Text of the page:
Sunday, 20 August 2017

Cheltenham Harpury Malvern and Loughborough

I'm just back from a couple of days in Cheltenham visiting the daughter. Had a fabulous time at the Holst Birthplace Museum, and the Wilson Museum in Cheltenham itself, and then an equally great time looking at a church in Hartpury and walking up the hills around Little Malvern.

I am, however, a little irritated with myself for not checking the area out as much beforehand as I could have done, as I missed something really special! That said, I was so pleased to happen upon some interesting things that reminded me of Loughborough!

Inside Holst's birthplace there was some lace on display - reminded me of Heathcoat and Boden's lace manufactury on what is now Market Street, the recipient of a coveted Leicestershire County Counil green plaque award in 2017.

Then, in the Wilson Museum I was thrilled to see loads of examples of the work of Ernest Gimson and his friends and fellow arts and crafts artists the Barnselys as I'd forgotten that after having been born and brought up in Leicestershire, Ernest moved to the Cotswolds!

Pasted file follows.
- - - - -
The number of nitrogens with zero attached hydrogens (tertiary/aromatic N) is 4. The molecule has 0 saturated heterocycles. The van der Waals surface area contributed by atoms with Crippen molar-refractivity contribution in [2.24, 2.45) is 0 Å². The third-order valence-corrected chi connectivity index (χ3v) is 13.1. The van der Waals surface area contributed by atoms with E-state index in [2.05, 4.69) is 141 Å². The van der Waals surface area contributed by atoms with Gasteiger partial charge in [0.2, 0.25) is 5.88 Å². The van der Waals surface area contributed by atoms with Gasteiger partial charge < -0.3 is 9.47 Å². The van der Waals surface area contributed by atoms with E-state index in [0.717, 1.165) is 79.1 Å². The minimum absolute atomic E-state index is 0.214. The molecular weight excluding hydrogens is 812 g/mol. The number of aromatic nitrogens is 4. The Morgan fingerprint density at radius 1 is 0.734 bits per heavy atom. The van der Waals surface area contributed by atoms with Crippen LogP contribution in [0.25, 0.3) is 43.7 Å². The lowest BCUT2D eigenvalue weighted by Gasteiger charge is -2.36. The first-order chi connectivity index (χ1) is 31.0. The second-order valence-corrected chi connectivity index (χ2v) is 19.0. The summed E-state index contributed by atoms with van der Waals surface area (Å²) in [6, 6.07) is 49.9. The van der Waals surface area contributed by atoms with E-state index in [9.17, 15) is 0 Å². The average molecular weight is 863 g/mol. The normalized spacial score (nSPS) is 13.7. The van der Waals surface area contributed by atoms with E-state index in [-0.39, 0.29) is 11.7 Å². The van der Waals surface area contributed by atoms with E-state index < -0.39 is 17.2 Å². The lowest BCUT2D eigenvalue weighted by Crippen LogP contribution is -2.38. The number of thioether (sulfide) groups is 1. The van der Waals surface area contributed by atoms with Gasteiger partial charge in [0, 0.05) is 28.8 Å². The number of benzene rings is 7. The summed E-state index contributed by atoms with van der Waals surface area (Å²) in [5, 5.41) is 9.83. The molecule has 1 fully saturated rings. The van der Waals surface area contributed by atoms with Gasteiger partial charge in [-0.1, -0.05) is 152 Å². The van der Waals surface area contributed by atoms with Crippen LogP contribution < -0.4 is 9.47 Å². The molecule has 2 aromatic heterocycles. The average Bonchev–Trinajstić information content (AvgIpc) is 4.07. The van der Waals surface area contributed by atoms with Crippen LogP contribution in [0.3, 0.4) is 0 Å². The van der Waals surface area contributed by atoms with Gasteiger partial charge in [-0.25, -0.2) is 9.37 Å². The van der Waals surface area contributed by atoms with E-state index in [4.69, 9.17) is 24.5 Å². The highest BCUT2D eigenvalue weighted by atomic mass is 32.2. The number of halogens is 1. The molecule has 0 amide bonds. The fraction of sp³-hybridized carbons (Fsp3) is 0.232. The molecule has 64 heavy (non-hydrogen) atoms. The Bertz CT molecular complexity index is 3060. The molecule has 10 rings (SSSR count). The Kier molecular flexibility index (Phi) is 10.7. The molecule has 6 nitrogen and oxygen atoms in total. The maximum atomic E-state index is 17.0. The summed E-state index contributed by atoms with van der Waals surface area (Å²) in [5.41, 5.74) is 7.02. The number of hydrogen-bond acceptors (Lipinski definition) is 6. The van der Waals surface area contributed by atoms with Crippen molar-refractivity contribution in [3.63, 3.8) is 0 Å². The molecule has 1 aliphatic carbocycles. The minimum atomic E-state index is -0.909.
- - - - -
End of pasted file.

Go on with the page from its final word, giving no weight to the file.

The town centre of Cheltenham also boasted a lovely small fountain, and a much larger, more extravagant one

The war memorials were quite poignant, and the area quite blooming.

Meanwhile, over in Hartpury, having walked around the church and churchyard, and seen the the beehive, we spotted some long-horned cattle

Longhorn calf

Travelling on to Malvern, it was a surprise to find some pink granite on the hills. 

It was a delight to happen upon the reservoir

And a real thrill to see, far in the distance, and obelisk!

What I didn't realise while I was there was that I was so close to the church where the Elgar family are buried. I do like to have a look around churchyards, just to how they differ around the country, but I didn't make it to this particular church. Edward Elgar, the composer who created a piece especially for the opening of our Carillon in 1923 is one of the Elgar's buried here. His music, Carillon Chimes is on display in the Charnwood Museum, having been found tucked away in a cupboard somewhere for many years.  

By the time we got to the little town of Great Malvern, all we had energy for was dinner. Best go back there some time and be a bit more prepared!

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Dyer, Lynne (2017). Bells, fountains and courtyards. Available from: [Accessed 20 August 2017]

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